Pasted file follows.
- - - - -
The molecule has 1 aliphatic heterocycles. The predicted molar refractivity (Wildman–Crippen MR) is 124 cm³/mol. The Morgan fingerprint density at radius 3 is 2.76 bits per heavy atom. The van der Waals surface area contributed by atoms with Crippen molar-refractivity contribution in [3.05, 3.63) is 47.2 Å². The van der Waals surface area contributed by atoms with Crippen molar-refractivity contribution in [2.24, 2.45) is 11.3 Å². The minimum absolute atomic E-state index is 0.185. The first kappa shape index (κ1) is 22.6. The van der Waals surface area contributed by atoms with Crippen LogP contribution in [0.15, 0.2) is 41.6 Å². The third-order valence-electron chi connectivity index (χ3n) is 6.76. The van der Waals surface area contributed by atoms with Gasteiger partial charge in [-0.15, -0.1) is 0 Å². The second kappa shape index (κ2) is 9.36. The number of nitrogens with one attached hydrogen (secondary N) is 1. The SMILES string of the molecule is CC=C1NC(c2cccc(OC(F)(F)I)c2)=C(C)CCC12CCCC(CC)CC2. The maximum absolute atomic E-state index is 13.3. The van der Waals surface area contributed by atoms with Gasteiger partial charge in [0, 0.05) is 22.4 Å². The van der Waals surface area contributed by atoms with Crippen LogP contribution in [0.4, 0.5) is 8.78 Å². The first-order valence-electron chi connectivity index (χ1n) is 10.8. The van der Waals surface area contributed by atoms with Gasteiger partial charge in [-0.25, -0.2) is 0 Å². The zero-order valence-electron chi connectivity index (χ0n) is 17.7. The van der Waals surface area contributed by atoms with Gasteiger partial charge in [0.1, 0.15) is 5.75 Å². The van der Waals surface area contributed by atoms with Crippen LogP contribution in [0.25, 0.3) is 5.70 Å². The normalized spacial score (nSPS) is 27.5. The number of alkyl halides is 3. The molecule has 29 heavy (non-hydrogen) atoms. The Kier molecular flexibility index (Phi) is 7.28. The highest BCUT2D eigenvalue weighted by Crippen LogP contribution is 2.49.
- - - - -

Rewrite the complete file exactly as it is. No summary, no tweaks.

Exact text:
The molecule has 1 aliphatic heterocycles. The predicted molar refractivity (Wildman–Crippen MR) is 124 cm³/mol. The Morgan fingerprint density at radius 3 is 2.76 bits per heavy atom. The van der Waals surface area contributed by atoms with Crippen molar-refractivity contribution in [3.05, 3.63) is 47.2 Å². The van der Waals surface area contributed by atoms with Crippen molar-refractivity contribution in [2.24, 2.45) is 11.3 Å². The minimum absolute atomic E-state index is 0.185. The first kappa shape index (κ1) is 22.6. The van der Waals surface area contributed by atoms with Crippen LogP contribution in [0.15, 0.2) is 41.6 Å². The third-order valence-electron chi connectivity index (χ3n) is 6.76. The van der Waals surface area contributed by atoms with Gasteiger partial charge in [-0.15, -0.1) is 0 Å². The second kappa shape index (κ2) is 9.36. The number of nitrogens with one attached hydrogen (secondary N) is 1. The SMILES string of the molecule is CC=C1NC(c2cccc(OC(F)(F)I)c2)=C(C)CCC12CCCC(CC)CC2. The maximum absolute atomic E-state index is 13.3. The van der Waals surface area contributed by atoms with Gasteiger partial charge in [0, 0.05) is 22.4 Å². The van der Waals surface area contributed by atoms with Crippen LogP contribution in [0.4, 0.5) is 8.78 Å². The first-order valence-electron chi connectivity index (χ1n) is 10.8. The van der Waals surface area contributed by atoms with Gasteiger partial charge in [-0.25, -0.2) is 0 Å². The zero-order valence-electron chi connectivity index (χ0n) is 17.7. The van der Waals surface area contributed by atoms with Gasteiger partial charge in [0.1, 0.15) is 5.75 Å². The van der Waals surface area contributed by atoms with Crippen LogP contribution in [0.25, 0.3) is 5.70 Å². The normalized spacial score (nSPS) is 27.5. The number of alkyl halides is 3. The molecule has 29 heavy (non-hydrogen) atoms. The Kier molecular flexibility index (Phi) is 7.28. The highest BCUT2D eigenvalue weighted by Crippen LogP contribution is 2.49.